Public Health Ethics During a Pandemic: What Every Orthopaedic Surgeon Should Know

Introduction by Joseph A. Bosco III, MD, FAAOS, President, American Academy of Orthopaedic Surgeons

As the COVID-19 pandemic continues to evolve, orthopaedic surgeons may be faced with difficult patient care decisions.  Specifically, the rapid influx of COVID-19 patients may exceed the health system's capacity to provide care. This is a case where finite resources are inadequate to meet demand. Such scenarios call for the rationing of care.
Rationing requires withholding treatment from certain individuals so that others may be treated.  Although new to orthopaedic surgeons, the ethics and system of rationing has been long practiced by our organ transplant colleagues. The guiding principles are:
  • Decisions must be made by an individual or individuals familiar with medical ethics and not directly involved in the care of the patient in question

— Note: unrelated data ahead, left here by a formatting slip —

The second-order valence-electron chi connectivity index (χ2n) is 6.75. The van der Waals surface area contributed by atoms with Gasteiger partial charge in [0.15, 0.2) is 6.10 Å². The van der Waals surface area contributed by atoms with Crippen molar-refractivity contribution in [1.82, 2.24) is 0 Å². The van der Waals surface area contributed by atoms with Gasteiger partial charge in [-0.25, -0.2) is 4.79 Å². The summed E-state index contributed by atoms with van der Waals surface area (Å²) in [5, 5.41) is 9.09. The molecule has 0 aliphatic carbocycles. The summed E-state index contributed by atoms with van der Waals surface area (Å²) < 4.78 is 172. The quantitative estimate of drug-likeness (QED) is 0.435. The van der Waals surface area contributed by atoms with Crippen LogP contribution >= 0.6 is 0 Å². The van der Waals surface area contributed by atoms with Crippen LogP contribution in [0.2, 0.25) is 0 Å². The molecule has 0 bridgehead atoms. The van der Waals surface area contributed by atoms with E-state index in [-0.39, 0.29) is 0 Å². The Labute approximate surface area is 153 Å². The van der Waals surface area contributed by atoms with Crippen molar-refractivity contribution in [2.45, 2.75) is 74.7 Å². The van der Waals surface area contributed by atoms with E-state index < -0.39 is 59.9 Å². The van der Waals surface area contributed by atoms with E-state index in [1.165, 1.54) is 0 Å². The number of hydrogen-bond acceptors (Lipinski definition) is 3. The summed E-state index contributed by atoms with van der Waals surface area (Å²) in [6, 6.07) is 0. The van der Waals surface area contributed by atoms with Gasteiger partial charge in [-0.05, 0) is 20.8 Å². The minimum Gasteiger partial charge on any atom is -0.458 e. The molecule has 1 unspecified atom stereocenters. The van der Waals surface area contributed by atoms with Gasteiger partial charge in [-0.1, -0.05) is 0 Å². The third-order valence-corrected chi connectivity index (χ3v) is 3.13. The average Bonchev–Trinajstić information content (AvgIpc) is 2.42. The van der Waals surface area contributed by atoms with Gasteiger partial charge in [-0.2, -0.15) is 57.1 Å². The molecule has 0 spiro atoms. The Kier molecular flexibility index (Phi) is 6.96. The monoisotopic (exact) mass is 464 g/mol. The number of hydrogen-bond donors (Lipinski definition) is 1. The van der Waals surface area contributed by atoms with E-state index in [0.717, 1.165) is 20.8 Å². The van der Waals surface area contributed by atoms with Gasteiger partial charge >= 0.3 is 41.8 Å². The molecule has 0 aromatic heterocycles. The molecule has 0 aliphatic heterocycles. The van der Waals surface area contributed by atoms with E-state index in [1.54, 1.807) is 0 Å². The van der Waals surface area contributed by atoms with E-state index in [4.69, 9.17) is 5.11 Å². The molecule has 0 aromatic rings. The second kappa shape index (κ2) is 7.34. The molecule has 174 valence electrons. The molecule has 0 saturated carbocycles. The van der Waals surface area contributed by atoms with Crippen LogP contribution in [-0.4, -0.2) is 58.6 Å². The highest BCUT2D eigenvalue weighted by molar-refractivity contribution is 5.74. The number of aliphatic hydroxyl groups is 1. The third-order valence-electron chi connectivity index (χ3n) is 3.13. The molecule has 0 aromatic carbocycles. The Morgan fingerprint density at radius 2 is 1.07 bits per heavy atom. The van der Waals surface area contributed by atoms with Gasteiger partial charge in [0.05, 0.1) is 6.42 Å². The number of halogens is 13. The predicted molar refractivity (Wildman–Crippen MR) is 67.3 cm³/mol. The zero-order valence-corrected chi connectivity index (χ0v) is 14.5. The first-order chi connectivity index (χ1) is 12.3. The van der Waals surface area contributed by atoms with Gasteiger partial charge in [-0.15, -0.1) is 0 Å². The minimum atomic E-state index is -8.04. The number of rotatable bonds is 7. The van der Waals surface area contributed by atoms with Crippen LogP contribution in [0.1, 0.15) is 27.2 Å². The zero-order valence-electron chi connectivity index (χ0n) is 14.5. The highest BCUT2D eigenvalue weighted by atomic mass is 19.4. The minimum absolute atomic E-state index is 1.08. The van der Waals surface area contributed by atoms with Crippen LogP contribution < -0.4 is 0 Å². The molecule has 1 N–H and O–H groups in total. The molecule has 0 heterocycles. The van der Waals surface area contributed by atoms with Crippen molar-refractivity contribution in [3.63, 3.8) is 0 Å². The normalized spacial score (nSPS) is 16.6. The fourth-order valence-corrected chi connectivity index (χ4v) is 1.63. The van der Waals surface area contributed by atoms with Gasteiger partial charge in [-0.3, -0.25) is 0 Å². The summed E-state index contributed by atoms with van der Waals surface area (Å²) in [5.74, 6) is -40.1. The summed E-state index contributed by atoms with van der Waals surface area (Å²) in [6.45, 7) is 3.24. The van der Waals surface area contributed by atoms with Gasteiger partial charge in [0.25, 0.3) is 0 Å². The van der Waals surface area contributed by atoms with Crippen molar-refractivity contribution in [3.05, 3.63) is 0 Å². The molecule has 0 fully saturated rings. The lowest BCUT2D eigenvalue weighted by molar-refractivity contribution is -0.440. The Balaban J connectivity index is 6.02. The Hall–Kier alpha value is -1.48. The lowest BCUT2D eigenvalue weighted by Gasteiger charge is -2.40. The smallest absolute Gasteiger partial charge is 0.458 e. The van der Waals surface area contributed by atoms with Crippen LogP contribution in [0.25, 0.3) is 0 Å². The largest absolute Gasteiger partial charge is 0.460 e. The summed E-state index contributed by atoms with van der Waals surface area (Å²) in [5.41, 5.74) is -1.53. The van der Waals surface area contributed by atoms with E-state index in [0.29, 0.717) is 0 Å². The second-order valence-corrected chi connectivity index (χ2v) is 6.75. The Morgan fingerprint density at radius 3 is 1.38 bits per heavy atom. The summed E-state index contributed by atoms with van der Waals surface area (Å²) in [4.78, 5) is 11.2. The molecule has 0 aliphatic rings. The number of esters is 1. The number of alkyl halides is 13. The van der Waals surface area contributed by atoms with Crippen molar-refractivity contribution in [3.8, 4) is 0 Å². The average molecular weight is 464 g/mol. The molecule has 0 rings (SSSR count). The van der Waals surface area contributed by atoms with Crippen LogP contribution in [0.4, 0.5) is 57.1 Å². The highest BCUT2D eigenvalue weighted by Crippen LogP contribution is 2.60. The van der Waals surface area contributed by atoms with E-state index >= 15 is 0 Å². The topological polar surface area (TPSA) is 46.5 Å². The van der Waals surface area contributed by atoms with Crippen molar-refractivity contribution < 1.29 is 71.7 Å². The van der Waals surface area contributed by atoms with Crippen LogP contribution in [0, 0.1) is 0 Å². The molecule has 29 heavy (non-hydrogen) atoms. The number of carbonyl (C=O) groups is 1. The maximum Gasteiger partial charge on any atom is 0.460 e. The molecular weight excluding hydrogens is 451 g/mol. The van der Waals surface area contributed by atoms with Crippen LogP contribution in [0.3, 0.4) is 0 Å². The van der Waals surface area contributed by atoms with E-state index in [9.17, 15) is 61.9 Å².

• The algorithms used must be applied equally to all individuals and must adhere to the principals of fairness and justice
Below, Casey J. Humbyrd, MD, FAAOS, hosts the recorded webinar "Public Health Ethics During a Pandemic: What Every Orthopaedic Surgeon Needs to Know" sponsored by the American Orthopaedic Foot & Ankle Society. This webinar provides further detail and practical suggestions for those faced with difficult decisions surrounding rationing of care.
Dr. Humbyrd is Chief of the Foot and Ankle Division and Associate Professor of Orthopaedic Surgery at the Johns Hopkins School of Medicine. She is a member of the AAOS Committee on Ethics and Outside Interests, and is a nationally recognized expert in bio-ethics. Her financial disclosure can be found here. Dr. Humbyrd has also generously offered to answer any questions you may have regarding specific bio-ethical issues. She can be reached via email at: